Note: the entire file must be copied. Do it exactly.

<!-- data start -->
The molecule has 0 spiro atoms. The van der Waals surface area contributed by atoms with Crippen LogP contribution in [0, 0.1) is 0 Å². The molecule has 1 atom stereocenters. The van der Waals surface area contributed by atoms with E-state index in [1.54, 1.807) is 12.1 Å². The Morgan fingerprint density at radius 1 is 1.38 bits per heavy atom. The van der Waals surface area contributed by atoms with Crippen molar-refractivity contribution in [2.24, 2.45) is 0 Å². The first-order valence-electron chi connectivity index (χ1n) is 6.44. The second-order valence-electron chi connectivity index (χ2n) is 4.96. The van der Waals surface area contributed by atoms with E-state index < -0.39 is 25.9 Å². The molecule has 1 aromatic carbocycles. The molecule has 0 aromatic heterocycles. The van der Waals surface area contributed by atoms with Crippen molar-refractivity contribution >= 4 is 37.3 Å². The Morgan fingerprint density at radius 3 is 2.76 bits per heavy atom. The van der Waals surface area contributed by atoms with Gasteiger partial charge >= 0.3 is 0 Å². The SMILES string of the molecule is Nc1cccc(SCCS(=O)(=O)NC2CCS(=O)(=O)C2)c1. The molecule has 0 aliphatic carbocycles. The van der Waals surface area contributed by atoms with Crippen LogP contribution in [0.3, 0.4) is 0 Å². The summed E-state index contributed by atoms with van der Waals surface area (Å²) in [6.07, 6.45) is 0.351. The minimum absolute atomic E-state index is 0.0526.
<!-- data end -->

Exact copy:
The molecule has 0 spiro atoms. The van der Waals surface area contributed by atoms with Crippen LogP contribution in [0, 0.1) is 0 Å². The molecule has 1 atom stereocenters. The van der Waals surface area contributed by atoms with E-state index in [1.54, 1.807) is 12.1 Å². The Morgan fingerprint density at radius 1 is 1.38 bits per heavy atom. The van der Waals surface area contributed by atoms with Crippen molar-refractivity contribution in [2.24, 2.45) is 0 Å². The first-order valence-electron chi connectivity index (χ1n) is 6.44. The second-order valence-electron chi connectivity index (χ2n) is 4.96. The van der Waals surface area contributed by atoms with E-state index < -0.39 is 25.9 Å². The molecule has 1 aromatic carbocycles. The molecule has 0 aromatic heterocycles. The van der Waals surface area contributed by atoms with Crippen molar-refractivity contribution >= 4 is 37.3 Å². The Morgan fingerprint density at radius 3 is 2.76 bits per heavy atom. The van der Waals surface area contributed by atoms with Gasteiger partial charge >= 0.3 is 0 Å². The SMILES string of the molecule is Nc1cccc(SCCS(=O)(=O)NC2CCS(=O)(=O)C2)c1. The molecule has 0 aliphatic carbocycles. The van der Waals surface area contributed by atoms with Crippen LogP contribution in [0.3, 0.4) is 0 Å². The summed E-state index contributed by atoms with van der Waals surface area (Å²) in [6.07, 6.45) is 0.351. The minimum absolute atomic E-state index is 0.0526.